Ken Ward's Java Script Tutorial ...

Writing where you want in a document.

If you clicked the button above, I hope you saw a prompt box which, when you clicked OK wrote a table in the page, just where you wanted it!

Here is the code:

<script type="text/javascript">

<!--function Info()


var Name1;

var Writing;

Name1=prompt("What is your name Enter a name in the box "+

"so you can see the effect on the page","Fido")

Writing="<table border='3'><tr><td>Only what is enclosed in the table "+

"and the horizontal rule below is written by Java Script:<p>"+

"<h1>"+Name1+"\'s Special Page</h1>"+

"Welcome to my page "+



"I have made everything just right for you."+

"<p>So, "+Name1+", click <a href='index.html'>here</a> "+

"to learn how to get what you have been dreaming of for so long!"+





The above script was put in the HEAD tags of the page. The function Info() is pretty standard, calling the prompt we have learned to know and love. Next the function includes the variable Writing which we want to use later. If we put this variable outside the curly brackets of the function, we would not be able to use the value of Name1 because variables are only valid within their function. We could have put both of our variables right at the top outside the function, when they could be used freely. However, this can cause problems with long scripts with many functions.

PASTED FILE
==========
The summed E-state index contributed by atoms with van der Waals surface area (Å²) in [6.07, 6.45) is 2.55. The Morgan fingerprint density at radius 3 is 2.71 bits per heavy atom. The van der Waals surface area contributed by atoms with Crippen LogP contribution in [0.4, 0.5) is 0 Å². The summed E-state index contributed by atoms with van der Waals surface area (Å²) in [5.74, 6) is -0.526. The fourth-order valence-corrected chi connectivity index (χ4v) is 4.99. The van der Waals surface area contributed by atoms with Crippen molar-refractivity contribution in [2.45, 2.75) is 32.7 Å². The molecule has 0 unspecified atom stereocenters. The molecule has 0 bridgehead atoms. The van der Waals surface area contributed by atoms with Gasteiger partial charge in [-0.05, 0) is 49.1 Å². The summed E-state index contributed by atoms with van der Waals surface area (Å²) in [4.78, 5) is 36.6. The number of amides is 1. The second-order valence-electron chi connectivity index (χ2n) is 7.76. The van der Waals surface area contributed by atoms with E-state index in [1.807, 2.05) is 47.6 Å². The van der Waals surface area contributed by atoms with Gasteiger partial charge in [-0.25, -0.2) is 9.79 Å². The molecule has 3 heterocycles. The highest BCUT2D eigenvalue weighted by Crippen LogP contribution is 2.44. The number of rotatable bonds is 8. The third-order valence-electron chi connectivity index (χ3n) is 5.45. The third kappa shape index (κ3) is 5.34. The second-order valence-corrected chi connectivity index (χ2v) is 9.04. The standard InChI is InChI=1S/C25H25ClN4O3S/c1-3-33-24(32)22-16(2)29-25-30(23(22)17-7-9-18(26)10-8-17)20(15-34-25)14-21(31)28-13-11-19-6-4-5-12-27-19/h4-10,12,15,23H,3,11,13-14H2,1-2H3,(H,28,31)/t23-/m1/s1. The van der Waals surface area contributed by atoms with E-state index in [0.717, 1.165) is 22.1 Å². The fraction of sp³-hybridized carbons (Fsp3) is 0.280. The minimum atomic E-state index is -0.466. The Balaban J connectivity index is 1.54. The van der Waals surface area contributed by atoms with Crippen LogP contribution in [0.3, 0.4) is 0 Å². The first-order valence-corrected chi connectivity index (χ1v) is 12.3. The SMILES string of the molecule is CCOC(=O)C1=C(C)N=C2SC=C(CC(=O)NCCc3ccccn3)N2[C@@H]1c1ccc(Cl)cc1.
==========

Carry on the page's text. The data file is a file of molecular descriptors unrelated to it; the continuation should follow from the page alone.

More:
Watch out for matching quotes!

The variable Writing takes a string value enclosed in quotation marks. One point to note is the line:

"<table border='3'><tr><td>Only what is enclosed in the table "+


where we have used single quotes to enclose the border value. If we had used double quotes, the script would have thought our string had ended (after all it had found a matching quote) and the Browser would have given us errors. So much for this script!

Just as easily, we could used the backward slash escape character (\), and have written:

"<table border=\"3\"><tr><td>Only what is enclosed in the table "+


Writing just where you want it.

The new bit is what we write in the BODY of the document:

<script type="text/javascript">

We have a simple document dot write statement which uses the variable Writing, which we defined in the HEAD of the document in the function Info(). The script, therefore writes all the stuff we put in Writing, just where we put this bit of script! We can therefore write just where we wanted to!

What about the script in that jump button at the top of the page?

The script for the button is:



<input type="button" value="Prompt Example" onclick="top.location='alertPromptEx2.htm'" />



Being too lazy to write a function, I just wrote this for the onClick event:


The script tells the browser the location of the document we want. Easy way to tell the button what to do, isn't it?

Let's look at Opening new Windows!